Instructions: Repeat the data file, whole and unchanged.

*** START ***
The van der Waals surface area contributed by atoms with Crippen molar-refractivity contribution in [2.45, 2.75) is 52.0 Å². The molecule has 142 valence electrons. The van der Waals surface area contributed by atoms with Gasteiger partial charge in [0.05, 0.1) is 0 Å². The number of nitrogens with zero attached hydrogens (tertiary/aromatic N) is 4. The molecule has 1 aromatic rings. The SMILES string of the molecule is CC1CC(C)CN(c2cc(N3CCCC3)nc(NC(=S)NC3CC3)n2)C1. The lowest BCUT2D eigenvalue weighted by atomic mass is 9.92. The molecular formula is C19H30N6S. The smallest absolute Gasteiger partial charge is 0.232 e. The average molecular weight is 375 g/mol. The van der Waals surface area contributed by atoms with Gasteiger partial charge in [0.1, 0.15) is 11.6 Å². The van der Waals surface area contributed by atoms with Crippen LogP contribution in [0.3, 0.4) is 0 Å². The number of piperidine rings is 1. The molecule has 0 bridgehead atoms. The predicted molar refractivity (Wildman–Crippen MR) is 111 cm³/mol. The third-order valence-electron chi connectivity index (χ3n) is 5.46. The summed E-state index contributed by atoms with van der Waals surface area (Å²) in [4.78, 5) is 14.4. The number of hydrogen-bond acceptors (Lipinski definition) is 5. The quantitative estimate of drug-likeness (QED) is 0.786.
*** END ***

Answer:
The van der Waals surface area contributed by atoms with Crippen molar-refractivity contribution in [2.45, 2.75) is 52.0 Å². The molecule has 142 valence electrons. The van der Waals surface area contributed by atoms with Gasteiger partial charge in [0.05, 0.1) is 0 Å². The number of nitrogens with zero attached hydrogens (tertiary/aromatic N) is 4. The molecule has 1 aromatic rings. The SMILES string of the molecule is CC1CC(C)CN(c2cc(N3CCCC3)nc(NC(=S)NC3CC3)n2)C1. The lowest BCUT2D eigenvalue weighted by atomic mass is 9.92. The molecular formula is C19H30N6S. The smallest absolute Gasteiger partial charge is 0.232 e. The average molecular weight is 375 g/mol. The van der Waals surface area contributed by atoms with Gasteiger partial charge in [0.1, 0.15) is 11.6 Å². The van der Waals surface area contributed by atoms with Crippen LogP contribution in [0.3, 0.4) is 0 Å². The number of piperidine rings is 1. The molecule has 0 bridgehead atoms. The predicted molar refractivity (Wildman–Crippen MR) is 111 cm³/mol. The third-order valence-electron chi connectivity index (χ3n) is 5.46. The summed E-state index contributed by atoms with van der Waals surface area (Å²) in [4.78, 5) is 14.4. The number of hydrogen-bond acceptors (Lipinski definition) is 5. The quantitative estimate of drug-likeness (QED) is 0.786.